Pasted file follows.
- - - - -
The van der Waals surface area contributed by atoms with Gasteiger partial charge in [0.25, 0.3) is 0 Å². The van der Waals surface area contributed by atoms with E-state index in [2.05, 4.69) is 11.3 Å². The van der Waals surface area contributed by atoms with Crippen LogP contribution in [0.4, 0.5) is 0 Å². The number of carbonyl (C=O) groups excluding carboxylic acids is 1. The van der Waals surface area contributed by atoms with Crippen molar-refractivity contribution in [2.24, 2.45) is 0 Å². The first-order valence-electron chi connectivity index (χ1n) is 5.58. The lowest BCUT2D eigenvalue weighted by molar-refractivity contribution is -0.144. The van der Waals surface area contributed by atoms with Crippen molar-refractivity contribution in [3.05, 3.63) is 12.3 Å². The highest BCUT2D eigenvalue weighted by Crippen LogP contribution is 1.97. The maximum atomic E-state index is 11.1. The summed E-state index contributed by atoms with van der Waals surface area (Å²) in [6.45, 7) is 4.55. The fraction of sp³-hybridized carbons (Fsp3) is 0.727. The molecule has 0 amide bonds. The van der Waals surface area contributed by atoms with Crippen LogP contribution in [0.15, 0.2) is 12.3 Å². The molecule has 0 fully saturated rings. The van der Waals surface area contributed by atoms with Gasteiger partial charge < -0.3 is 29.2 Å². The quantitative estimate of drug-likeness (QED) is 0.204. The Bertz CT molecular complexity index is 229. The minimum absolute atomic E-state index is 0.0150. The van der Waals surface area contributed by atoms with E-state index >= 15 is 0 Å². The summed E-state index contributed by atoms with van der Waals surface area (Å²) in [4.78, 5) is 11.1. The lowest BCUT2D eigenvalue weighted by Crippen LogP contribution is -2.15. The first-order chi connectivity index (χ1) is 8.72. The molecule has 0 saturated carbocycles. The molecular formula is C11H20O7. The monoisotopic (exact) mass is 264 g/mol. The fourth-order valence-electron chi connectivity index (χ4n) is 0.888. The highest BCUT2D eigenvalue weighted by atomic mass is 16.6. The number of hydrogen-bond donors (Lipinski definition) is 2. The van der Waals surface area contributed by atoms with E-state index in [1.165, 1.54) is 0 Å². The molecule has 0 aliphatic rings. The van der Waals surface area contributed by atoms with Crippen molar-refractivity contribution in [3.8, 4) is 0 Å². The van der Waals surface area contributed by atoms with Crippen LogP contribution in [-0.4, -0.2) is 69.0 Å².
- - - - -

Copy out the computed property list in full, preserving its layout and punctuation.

The van der Waals surface area contributed by atoms with Gasteiger partial charge in [0.25, 0.3) is 0 Å². The van der Waals surface area contributed by atoms with E-state index in [2.05, 4.69) is 11.3 Å². The van der Waals surface area contributed by atoms with Crippen LogP contribution in [0.4, 0.5) is 0 Å². The number of carbonyl (C=O) groups excluding carboxylic acids is 1. The van der Waals surface area contributed by atoms with Crippen molar-refractivity contribution in [2.24, 2.45) is 0 Å². The first-order valence-electron chi connectivity index (χ1n) is 5.58. The lowest BCUT2D eigenvalue weighted by molar-refractivity contribution is -0.144. The van der Waals surface area contributed by atoms with Crippen molar-refractivity contribution in [3.05, 3.63) is 12.3 Å². The highest BCUT2D eigenvalue weighted by Crippen LogP contribution is 1.97. The maximum atomic E-state index is 11.1. The summed E-state index contributed by atoms with van der Waals surface area (Å²) in [6.45, 7) is 4.55. The fraction of sp³-hybridized carbons (Fsp3) is 0.727. The molecule has 0 amide bonds. The van der Waals surface area contributed by atoms with Crippen LogP contribution in [0.15, 0.2) is 12.3 Å². The molecule has 0 fully saturated rings. The van der Waals surface area contributed by atoms with Gasteiger partial charge < -0.3 is 29.2 Å². The quantitative estimate of drug-likeness (QED) is 0.204. The Bertz CT molecular complexity index is 229. The minimum absolute atomic E-state index is 0.0150. The van der Waals surface area contributed by atoms with E-state index >= 15 is 0 Å². The summed E-state index contributed by atoms with van der Waals surface area (Å²) in [4.78, 5) is 11.1. The lowest BCUT2D eigenvalue weighted by Crippen LogP contribution is -2.15. The first-order chi connectivity index (χ1) is 8.72. The molecule has 0 saturated carbocycles. The molecular formula is C11H20O7. The monoisotopic (exact) mass is 264 g/mol. The fourth-order valence-electron chi connectivity index (χ4n) is 0.888. The highest BCUT2D eigenvalue weighted by atomic mass is 16.6. The number of hydrogen-bond donors (Lipinski definition) is 2. The van der Waals surface area contributed by atoms with E-state index in [1.165, 1.54) is 0 Å². The molecule has 0 aliphatic rings. The van der Waals surface area contributed by atoms with Crippen molar-refractivity contribution in [3.8, 4) is 0 Å². The van der Waals surface area contributed by atoms with Crippen LogP contribution in [-0.4, -0.2) is 69.0 Å².